By Len Suzio
Nearly 50 years ago, on January 22, 1973 the Supreme Court legally decided the contentious abortion issue with two rulings, Roe v. Wade and Doe v. Bolton. The Court may have decided the matter legally, but it didn’t settle the matter culturally or socially as attested to by the ongoing challenges to the Court’s controversial decisions.
My wife, Kate, and I first confronted the issue in 1977 when someone close to us called us in tears to inform us she was pregnant, and her boyfriend insisted she have an abortion. We did our best to comfort her and encouraged her to do nothing rash and to visit us to have time to sort her thoughts and feelings out. Unfortunately, she gave in to the pressure of her boyfriend and aborted the child she was carrying.
That experience prompted Kate and me to become more involved in the issue. We realized that many women were pressured by their boyfriends or families to have abortions, so we decided to offer our home as a shelter home for pregnant women. From 1979 to 1992 we hosted an untold number of young women who had become pregnant under difficult circumstances. Almost all the young women were from poor families, and many were women of color.
It was an eye-opening experience. It’s one thing to offer financial assistance or to counsel someone every few weeks. But when someone lives with you for months you get to see their problems and concerns up close.
I can remember one young woman whom I considered particularly intelligent. We knew she had had a drug problem at one time, so I asked her why someone as intelligent as her would risk her life by using drugs. She told me that she had been abused by her father when she was a little girl and she didn’t care if she lived or died. I had never before encountered someone so young and so disillusioned by life. At the same time, she told me that she had never met a family that would take in complete strangers to help them through a difficult situation.
Her experience with our family not only helped her through the difficult circumstances of her pregnancy but proved to be a turning point in her life. A few years later she came to visit us with her little boy, and she was happier than I ever had seen her. She told us that she found God (or he found her) and purpose in life. We were overjoyed for her.
Ultimately, after the arrival of our fifth child, we had to stop sharing our home, but Kate continued to serve pregnant women in difficult circumstances. She volunteered at the Meriden Birthright office and eventually became executive director. Meriden Birthright serves nearly 200 poor women every month, providing pre-natal and post-natal assistance.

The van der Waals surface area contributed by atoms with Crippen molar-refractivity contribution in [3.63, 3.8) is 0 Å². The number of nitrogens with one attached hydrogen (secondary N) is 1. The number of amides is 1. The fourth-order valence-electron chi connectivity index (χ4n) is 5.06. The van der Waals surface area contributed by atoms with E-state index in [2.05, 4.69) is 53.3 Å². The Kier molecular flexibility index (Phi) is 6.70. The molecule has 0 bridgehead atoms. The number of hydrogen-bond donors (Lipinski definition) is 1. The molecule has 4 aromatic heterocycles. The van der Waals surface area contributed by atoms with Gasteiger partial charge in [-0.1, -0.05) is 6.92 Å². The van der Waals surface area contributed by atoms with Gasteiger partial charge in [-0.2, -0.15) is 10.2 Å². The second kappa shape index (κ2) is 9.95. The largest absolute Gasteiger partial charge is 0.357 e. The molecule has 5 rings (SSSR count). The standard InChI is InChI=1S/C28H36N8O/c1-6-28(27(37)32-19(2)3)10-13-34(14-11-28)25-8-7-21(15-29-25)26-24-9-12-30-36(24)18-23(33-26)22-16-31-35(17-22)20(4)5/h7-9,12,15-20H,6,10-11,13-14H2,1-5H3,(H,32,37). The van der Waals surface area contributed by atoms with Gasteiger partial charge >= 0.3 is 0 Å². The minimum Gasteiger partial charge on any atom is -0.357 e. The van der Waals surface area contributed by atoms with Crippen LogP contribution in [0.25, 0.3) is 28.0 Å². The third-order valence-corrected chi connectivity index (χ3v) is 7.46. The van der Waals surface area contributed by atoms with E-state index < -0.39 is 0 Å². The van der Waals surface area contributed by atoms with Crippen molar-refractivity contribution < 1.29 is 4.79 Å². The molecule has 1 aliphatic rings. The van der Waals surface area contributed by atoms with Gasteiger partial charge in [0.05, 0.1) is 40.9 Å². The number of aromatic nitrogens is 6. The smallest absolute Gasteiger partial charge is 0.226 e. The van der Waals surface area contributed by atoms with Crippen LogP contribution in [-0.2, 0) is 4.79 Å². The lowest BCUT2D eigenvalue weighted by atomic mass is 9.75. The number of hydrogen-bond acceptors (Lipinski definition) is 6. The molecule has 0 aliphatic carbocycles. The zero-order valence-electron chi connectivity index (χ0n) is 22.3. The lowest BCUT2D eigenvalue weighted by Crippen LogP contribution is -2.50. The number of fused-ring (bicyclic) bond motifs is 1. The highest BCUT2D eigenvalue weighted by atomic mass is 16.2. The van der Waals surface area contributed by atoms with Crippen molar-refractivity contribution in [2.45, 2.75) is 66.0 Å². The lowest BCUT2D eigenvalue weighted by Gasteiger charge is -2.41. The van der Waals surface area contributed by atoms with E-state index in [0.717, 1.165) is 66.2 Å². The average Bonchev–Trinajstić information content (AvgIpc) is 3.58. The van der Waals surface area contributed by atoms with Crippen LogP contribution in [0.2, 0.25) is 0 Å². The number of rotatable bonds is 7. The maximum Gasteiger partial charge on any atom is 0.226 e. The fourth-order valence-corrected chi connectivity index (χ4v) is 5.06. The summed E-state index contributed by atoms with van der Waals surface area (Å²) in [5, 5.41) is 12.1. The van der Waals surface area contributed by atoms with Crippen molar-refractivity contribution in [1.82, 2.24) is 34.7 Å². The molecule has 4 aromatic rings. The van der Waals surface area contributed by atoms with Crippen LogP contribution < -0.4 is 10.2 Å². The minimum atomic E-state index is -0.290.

Abortion, by its very nature, is violent and destructive. Almost everyone has qualms about the abortion procedure (I say “almost everyone has qualms” because lately I have met militant abortion rights activists who express a “no regrets” attitude about abortion). But most pro-choice people I’ve encountered have feelings of unease about the procedure and view it is a somber decision. Ironically, Norma McCorvey, the woman who was “Jane Roe” in the Roe v. Wade case that made abortion legal nationwide, eventually became involved in the pro-life movement speaking out against abortion.
Humans have a capacity for self-deception when it comes to difficult moral decisions that we want to justify. Abortion is no different. For anyone wanting to know more about abortion, I recommend the following reading.
A book, “In Necessity and Sorrow: Life and Death in an Abortion Hospital,” written by a pro-choice psychologist, Magda Denes, who had had an abortion, expresses the view that many woman who choose abortion do so with sadness and often because they feel compelled by circumstances to abort the life in their womb, hence the title, “In Necessity and Sorrow”. Dr. Denes, states unequivocally she is pro-choice; but her book is a good read for anyone interested in the abortion issue because it is unique in its frank description of the gruesome reality of the medical procedure and the lives that are destroyed in the process. All too often the pro-choice argument is couched in euphemisms that smokescreen the brutal reality of abortion. This book, written by a pro-choice physician who observed and personally experienced abortion, is a good read for anyone interested in the unvarnished facts about abortion.
One other book I highly recommend is “Mortal Lessons” by surgeon Richard Selzer who wrote a chapter, “What I saw at the Abortion,” His words after observing an abortion, “And it has happened that you cannot reason with me now. For what can language do against the truth of what I saw.”
Len Suzio is a former state senator.